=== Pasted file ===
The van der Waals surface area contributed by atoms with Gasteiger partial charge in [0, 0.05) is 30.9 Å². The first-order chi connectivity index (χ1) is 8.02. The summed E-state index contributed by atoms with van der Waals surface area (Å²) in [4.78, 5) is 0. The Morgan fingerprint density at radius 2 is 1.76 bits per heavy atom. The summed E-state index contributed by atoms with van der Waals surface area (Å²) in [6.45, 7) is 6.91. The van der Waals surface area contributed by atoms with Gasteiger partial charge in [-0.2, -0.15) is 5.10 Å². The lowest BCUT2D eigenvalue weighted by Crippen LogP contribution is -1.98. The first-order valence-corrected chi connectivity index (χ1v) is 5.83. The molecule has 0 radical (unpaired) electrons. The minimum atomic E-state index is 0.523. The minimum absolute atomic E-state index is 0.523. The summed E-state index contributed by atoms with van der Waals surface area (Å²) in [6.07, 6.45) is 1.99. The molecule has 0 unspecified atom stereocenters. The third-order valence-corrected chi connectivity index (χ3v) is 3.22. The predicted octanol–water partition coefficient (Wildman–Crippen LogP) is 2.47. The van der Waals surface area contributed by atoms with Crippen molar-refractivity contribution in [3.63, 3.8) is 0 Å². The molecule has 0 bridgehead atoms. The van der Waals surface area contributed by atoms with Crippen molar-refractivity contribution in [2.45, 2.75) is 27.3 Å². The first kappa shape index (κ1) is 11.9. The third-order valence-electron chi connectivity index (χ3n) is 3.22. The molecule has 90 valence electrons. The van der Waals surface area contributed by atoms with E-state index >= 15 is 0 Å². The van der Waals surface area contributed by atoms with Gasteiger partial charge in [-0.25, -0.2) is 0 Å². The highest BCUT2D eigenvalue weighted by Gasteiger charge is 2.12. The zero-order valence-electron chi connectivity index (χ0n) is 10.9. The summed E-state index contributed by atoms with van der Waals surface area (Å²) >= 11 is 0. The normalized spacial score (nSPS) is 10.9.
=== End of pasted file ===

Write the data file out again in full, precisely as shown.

The van der Waals surface area contributed by atoms with Gasteiger partial charge in [0, 0.05) is 30.9 Å². The first-order chi connectivity index (χ1) is 8.02. The summed E-state index contributed by atoms with van der Waals surface area (Å²) in [4.78, 5) is 0. The Morgan fingerprint density at radius 2 is 1.76 bits per heavy atom. The summed E-state index contributed by atoms with van der Waals surface area (Å²) in [6.45, 7) is 6.91. The van der Waals surface area contributed by atoms with Gasteiger partial charge in [-0.2, -0.15) is 5.10 Å². The lowest BCUT2D eigenvalue weighted by Crippen LogP contribution is -1.98. The first-order valence-corrected chi connectivity index (χ1v) is 5.83. The molecule has 0 radical (unpaired) electrons. The minimum atomic E-state index is 0.523. The minimum absolute atomic E-state index is 0.523. The summed E-state index contributed by atoms with van der Waals surface area (Å²) in [6.07, 6.45) is 1.99. The molecule has 0 unspecified atom stereocenters. The third-order valence-corrected chi connectivity index (χ3v) is 3.22. The predicted octanol–water partition coefficient (Wildman–Crippen LogP) is 2.47. The van der Waals surface area contributed by atoms with Crippen molar-refractivity contribution in [3.63, 3.8) is 0 Å². The molecule has 0 bridgehead atoms. The van der Waals surface area contributed by atoms with Crippen molar-refractivity contribution in [2.45, 2.75) is 27.3 Å². The first kappa shape index (κ1) is 11.9. The third-order valence-electron chi connectivity index (χ3n) is 3.22. The molecule has 90 valence electrons. The van der Waals surface area contributed by atoms with E-state index >= 15 is 0 Å². The van der Waals surface area contributed by atoms with Gasteiger partial charge in [-0.25, -0.2) is 0 Å². The highest BCUT2D eigenvalue weighted by Gasteiger charge is 2.12. The zero-order valence-electron chi connectivity index (χ0n) is 10.9. The summed E-state index contributed by atoms with van der Waals surface area (Å²) >= 11 is 0. The normalized spacial score (nSPS) is 10.9.